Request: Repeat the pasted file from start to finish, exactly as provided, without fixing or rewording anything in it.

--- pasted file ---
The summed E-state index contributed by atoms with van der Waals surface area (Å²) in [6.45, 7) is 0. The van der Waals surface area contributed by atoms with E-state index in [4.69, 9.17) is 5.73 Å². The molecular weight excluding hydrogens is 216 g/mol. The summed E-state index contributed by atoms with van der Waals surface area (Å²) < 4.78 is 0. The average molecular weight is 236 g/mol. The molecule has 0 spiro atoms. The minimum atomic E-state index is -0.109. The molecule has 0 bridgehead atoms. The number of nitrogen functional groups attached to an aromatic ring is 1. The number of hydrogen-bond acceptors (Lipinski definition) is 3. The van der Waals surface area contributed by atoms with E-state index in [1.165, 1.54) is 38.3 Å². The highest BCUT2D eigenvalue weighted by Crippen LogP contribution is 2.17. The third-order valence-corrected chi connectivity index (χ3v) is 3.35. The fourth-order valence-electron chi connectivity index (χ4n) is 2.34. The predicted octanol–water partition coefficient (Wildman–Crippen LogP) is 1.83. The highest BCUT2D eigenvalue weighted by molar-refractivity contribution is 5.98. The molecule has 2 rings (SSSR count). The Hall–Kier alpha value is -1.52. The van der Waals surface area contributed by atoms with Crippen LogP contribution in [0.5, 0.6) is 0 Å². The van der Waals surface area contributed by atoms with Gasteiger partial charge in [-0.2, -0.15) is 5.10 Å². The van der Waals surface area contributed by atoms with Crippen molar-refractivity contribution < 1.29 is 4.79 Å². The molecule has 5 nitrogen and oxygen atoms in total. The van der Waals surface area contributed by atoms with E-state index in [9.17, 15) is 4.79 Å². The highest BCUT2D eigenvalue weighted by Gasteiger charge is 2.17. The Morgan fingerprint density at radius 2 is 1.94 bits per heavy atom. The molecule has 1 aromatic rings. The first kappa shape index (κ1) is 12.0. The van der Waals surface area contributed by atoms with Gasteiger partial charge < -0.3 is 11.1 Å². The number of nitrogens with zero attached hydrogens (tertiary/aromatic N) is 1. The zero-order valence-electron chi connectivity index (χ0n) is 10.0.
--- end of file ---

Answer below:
The summed E-state index contributed by atoms with van der Waals surface area (Å²) in [6.45, 7) is 0. The van der Waals surface area contributed by atoms with E-state index in [4.69, 9.17) is 5.73 Å². The molecular weight excluding hydrogens is 216 g/mol. The summed E-state index contributed by atoms with van der Waals surface area (Å²) < 4.78 is 0. The average molecular weight is 236 g/mol. The molecule has 0 spiro atoms. The minimum atomic E-state index is -0.109. The molecule has 0 bridgehead atoms. The number of nitrogen functional groups attached to an aromatic ring is 1. The number of hydrogen-bond acceptors (Lipinski definition) is 3. The van der Waals surface area contributed by atoms with E-state index in [1.165, 1.54) is 38.3 Å². The highest BCUT2D eigenvalue weighted by Crippen LogP contribution is 2.17. The third-order valence-corrected chi connectivity index (χ3v) is 3.35. The fourth-order valence-electron chi connectivity index (χ4n) is 2.34. The predicted octanol–water partition coefficient (Wildman–Crippen LogP) is 1.83. The highest BCUT2D eigenvalue weighted by molar-refractivity contribution is 5.98. The molecule has 2 rings (SSSR count). The Hall–Kier alpha value is -1.52. The van der Waals surface area contributed by atoms with Crippen LogP contribution in [0.5, 0.6) is 0 Å². The van der Waals surface area contributed by atoms with Gasteiger partial charge in [-0.2, -0.15) is 5.10 Å². The van der Waals surface area contributed by atoms with Crippen molar-refractivity contribution < 1.29 is 4.79 Å². The molecule has 5 nitrogen and oxygen atoms in total. The van der Waals surface area contributed by atoms with E-state index in [9.17, 15) is 4.79 Å². The highest BCUT2D eigenvalue weighted by Gasteiger charge is 2.17. The Morgan fingerprint density at radius 2 is 1.94 bits per heavy atom. The molecule has 1 aromatic rings. The first kappa shape index (κ1) is 12.0. The van der Waals surface area contributed by atoms with Gasteiger partial charge < -0.3 is 11.1 Å². The number of nitrogens with zero attached hydrogens (tertiary/aromatic N) is 1. The zero-order valence-electron chi connectivity index (χ0n) is 10.0.